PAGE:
Rubaiyat of Omar Khaiyam (1932): Narayana Das felt that Edward Fitzgerald’s English renderings of Omar Khaiyam’s Rubaiyat were not literal and did not do justice to the spirit of the Persian poet’s philosophy. In order to demonstrate his thesis, Narayana Das translated both the original Persian and the English renderings into Sanskrit and Atcha-Telugu. “Hyderabad Bulletin*, a prominent newspaper of the time felt the book merited a review - Here are some excerpts from the editorial entitled, “A Monument of Scholarship”: “[...] a careful perusal of the book fills us with admiration at the astounding scholarship of the learned Pandit […] In these degenerate days when scholarship has fallen on evil times, it is incredible to learn that a Hindu, with Telugu as his mother tongue, should have been so filled with admiration for a Persian poet that, after he had passed his sixtieth year, he took the trouble to master so alien a language, and translate the masterpiece not only into Telugu but into another classical language, Sanskrit.

Jagajjyothi (1942-43): It was his magnum opus in which he analysed, discussed and critiqued ancient Vedic lore and tried to apply his theories to everyday life. It contains the quintessence of Narayana Das’ philosophy and outlook towards life. In this he was at once heretical and traditional, rational and religious. He distilled all that is good in all Indian philosophies and brought about a synthesis and propounded a new philosophy of humanism. 

Dasavidharaganavati Kusumamanjari(1938): An outstanding musical work of unparalleled erudition, it is a Devi stotram comprising 90 Carnatic ragas. The first half is in Sanskrit and  the second half in Telugu.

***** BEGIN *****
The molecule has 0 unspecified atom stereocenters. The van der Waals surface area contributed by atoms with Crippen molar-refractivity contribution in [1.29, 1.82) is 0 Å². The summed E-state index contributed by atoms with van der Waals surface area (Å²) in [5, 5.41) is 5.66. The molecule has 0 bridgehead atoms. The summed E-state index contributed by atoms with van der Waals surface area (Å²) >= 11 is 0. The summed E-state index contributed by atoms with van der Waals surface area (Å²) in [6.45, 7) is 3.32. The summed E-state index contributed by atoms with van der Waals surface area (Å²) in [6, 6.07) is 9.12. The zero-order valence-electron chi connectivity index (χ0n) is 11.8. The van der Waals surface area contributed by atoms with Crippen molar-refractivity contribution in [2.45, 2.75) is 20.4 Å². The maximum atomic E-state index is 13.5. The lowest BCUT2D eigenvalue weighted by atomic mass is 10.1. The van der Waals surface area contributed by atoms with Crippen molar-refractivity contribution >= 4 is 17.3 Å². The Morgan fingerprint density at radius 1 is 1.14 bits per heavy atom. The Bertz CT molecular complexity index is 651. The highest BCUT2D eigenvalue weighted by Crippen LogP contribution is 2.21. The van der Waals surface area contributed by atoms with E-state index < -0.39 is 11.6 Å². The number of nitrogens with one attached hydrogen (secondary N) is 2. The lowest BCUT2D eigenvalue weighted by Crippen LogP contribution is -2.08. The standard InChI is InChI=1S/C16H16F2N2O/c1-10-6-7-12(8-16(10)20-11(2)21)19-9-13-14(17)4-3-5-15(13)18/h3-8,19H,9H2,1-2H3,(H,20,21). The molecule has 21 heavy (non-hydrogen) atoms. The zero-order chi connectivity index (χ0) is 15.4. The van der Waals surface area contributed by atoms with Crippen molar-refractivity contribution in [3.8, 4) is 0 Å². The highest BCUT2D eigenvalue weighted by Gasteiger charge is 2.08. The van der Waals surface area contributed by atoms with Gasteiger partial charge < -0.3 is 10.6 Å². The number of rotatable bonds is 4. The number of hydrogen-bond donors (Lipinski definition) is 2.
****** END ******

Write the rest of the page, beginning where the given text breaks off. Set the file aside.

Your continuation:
Vizianagarm of the late nineteenth century was a haven of literary and artistic talent and was - to borrow a phrase from renaissance literature - in a state of intellectual ferment. Narayana Das’ innate artistry blossomed and flourished. Narayana Das used  to absorb knowledge the way sponge absorbs water. If intimacy with Islamic scholars stimulated him to learn Arabic and Persian, kinship with Hindustani classical singers made him cultivate their style.

Gajarohanam at Singareni
The cultivation of the Hindustani style added a rare and unique hybrid timbre to his music not usually found in the rendering of  Carnatic singers and won him many accolades including those from the Maharajah of Mysore and Rabindranath Tagore. This is because it was unusual for Carnatic singers to be able to sing Hindustani and vice versa. The hybrid style he developed left an indelible stamp on the progress of Carnatic music. It was adopted by later musicians, including some of the greats of Carnatic music. Eventually when Narayana Das became the first principal of Sri Vijayarama Gana Pathasala (the first music college in South India) it became part of the curriculum. The Maharajah of Vizianagaram established the Music College in 1919 to honour the Pandit and enable enthusiasts to learn music from him. The college produced many great musicians. Pandit Narayana Das inducted violin maestro Dwaram Venkata  Swamy Naidu as a lecturer in the college. Dwaram succeeded Pandit Narayana Das as principal after the latter relinquished office in 1936.

Pandit Narayana Das’ literary and musical accomplishments left him peerless in his time. The literary and musical elite of his time joined to honour him with the title of “Sangitha Sahitya Sarvabhauma.” The musical maestros of his time honoured him with titles like “Laya Brahma” and “Panchamukhi Parameswara” for his ability to sing to five talas, beat with two arms, two feet and head. Five musicians used to keep time with him when he performed “Panchamukhi.” The versatile genius breathed his last on January 2, 1945. 
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*To read the editorial review of Pandit Narayana Das' Rubaiyat of Omar Khaiayam by Hyderabad Bulletin please click here: A MONUMENT OF SCHOLARSHIP